Raising an Only Child
Times have changed in the USA. Fifty years ago only children represented just 10% of all children under 18 years. Now according to the latest US Census Bureau data there are 18 million only children, accounting for 20% of all children under 18 years.
There is a vast difference between big and small families, and both come with entirely different challenges and rewards. Some things to consider when you have an only child:
- Social interaction (with no siblings around make sure there is the opportunity for plenty of interaction with other children with preschool, play dates, etc.)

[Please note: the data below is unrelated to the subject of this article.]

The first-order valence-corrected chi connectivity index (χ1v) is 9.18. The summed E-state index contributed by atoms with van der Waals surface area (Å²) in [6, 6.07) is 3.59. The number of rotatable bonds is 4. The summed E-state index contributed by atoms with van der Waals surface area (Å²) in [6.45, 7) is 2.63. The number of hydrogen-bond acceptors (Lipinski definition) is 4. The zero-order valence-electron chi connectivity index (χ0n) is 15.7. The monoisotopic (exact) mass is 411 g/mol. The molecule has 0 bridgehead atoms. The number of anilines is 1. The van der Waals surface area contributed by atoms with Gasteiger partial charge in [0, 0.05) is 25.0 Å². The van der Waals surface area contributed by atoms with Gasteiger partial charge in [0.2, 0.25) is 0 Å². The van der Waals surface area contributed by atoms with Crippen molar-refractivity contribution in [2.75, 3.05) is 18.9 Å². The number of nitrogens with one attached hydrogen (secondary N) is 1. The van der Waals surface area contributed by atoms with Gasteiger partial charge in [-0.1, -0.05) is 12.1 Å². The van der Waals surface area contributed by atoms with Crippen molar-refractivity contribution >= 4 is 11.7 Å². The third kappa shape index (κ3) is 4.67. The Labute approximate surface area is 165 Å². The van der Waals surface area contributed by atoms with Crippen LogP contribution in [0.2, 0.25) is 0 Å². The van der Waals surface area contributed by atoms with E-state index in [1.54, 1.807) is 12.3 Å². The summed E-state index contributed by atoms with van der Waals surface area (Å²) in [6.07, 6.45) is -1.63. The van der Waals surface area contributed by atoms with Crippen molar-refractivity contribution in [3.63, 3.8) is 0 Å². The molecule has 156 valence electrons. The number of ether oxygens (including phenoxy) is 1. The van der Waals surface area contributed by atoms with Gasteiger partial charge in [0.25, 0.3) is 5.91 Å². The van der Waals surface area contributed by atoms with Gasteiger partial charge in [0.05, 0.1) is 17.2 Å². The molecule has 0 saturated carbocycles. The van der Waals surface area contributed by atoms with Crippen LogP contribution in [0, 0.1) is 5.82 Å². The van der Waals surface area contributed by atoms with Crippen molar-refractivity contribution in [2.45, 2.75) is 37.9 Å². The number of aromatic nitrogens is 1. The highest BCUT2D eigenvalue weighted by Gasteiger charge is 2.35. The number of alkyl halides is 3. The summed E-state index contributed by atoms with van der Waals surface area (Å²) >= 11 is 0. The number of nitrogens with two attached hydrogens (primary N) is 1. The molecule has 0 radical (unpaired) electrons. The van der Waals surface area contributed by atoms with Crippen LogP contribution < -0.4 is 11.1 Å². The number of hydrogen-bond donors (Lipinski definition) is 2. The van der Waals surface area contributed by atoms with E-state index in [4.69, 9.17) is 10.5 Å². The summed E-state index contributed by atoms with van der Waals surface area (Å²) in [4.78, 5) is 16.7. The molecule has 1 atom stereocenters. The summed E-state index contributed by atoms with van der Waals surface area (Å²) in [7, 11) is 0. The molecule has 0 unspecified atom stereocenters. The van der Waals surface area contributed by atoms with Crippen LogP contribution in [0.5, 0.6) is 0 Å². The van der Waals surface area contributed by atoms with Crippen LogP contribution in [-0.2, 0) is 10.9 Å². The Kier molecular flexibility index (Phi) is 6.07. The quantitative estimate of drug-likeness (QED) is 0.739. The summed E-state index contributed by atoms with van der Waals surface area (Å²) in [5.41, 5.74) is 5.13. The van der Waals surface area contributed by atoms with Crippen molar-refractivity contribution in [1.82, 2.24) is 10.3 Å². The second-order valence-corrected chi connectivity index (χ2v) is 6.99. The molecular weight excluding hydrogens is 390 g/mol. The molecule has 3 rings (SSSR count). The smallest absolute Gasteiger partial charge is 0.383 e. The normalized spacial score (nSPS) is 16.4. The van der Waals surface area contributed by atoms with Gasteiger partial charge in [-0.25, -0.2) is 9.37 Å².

- Social skills (turn taking with their peers, sharing toys with others)
- Independence (often only children are very close with their parents and become very dependent – they become the main source of entertainment with their child) Instructing your child to participate in chores can help.
- Indulgence (being the only child can cause an only child to be bombarded with gifts. Set limits!)
- Setting boundaries (make sure the only child does not become the 3rd partner in a marriage!)
- Age appropriate (make sure that your only child does have a childhood!)
It is important to remember that the undivided attention an only child receives from his parents can either be positive or negative. Try to avoid some of the common pitfalls.